Who lost the middle class?
That's the question confronting President Obama and Mitt Romney as they march toward voting day. Their answers are predictable: Romney blames regulations and big government; Obama points to policies favoring rich guys like Romney. Sadly for the embattled American middle class, both viewpoints miss the mark.
The great stagnation in median incomes since the early 1990s stems from a failure to calibrate domestic policy to the demands of a rapidly changing world economy. Whether Democrats tax too much or Republicans too little is irrelevant against the sweeping economic disruptions caused by two decades of unprecedented globalization.
Global money flows have grown exponentially as restrictions on trade and investment have eased. But the exchange rates used to price these money flows have become distorted. China's manipulation of its currency has reduced the price of its exports in dollar terms. Meanwhile, the dollar's role as the world's reserve currency has given America access to a colossal amount of cheap credit.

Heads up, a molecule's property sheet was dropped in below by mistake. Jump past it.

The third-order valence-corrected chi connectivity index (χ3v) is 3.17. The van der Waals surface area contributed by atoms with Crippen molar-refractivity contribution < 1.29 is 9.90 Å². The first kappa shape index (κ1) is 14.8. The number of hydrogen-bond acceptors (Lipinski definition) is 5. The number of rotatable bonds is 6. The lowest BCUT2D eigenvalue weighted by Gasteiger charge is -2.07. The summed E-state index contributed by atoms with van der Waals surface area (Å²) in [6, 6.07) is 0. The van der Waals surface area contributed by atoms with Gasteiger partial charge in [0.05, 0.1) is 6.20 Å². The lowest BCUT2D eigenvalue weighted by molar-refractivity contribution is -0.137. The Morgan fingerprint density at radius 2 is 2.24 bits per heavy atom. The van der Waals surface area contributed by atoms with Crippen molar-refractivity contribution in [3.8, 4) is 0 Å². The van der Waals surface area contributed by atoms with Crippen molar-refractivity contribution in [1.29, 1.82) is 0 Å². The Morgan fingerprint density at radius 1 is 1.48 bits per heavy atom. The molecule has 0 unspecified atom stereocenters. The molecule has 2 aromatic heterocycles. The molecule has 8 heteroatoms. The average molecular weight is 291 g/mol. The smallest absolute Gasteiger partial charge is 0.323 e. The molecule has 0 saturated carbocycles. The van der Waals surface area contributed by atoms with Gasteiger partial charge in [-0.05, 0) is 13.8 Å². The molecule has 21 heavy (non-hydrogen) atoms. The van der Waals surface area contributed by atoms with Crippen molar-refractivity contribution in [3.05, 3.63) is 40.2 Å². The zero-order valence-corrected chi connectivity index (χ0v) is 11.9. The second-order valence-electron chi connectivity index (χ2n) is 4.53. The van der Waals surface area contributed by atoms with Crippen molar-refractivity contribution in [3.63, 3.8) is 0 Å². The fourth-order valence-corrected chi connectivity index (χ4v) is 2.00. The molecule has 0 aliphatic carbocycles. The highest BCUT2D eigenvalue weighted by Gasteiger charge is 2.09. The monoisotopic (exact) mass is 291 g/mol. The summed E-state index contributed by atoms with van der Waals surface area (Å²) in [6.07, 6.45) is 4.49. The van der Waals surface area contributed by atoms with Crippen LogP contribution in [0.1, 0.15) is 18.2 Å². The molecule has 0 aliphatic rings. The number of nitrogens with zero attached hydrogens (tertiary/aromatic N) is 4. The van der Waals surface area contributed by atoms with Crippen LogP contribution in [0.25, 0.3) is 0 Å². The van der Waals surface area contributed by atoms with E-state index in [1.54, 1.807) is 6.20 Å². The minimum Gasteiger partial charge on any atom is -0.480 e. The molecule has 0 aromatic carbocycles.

This combination generates a multi-trillion-dollar excess of savings in China and a dangerous dependence on debt-financed consumer spending in the United States. The result: an evisceration of America's competitiveness.
At the same time, Wall Street's risk-taking ethos has infected the entire global financial sector. It's permitted bankers to draw exorbitant pay checks while the risk of financial crises has risen. And, as we've seen, the burden of paying for those meltdowns has shifted to middle class taxpayers.
Since we cannot wind back the clock on globalization, we must match it with globalized policymaking, where a degree of sovereignty is sacrificed in return for economic stability and a more evenly balanced global playing field. It's the only way to restore the American middle class. Just don't count on either presidential candidate to make the case.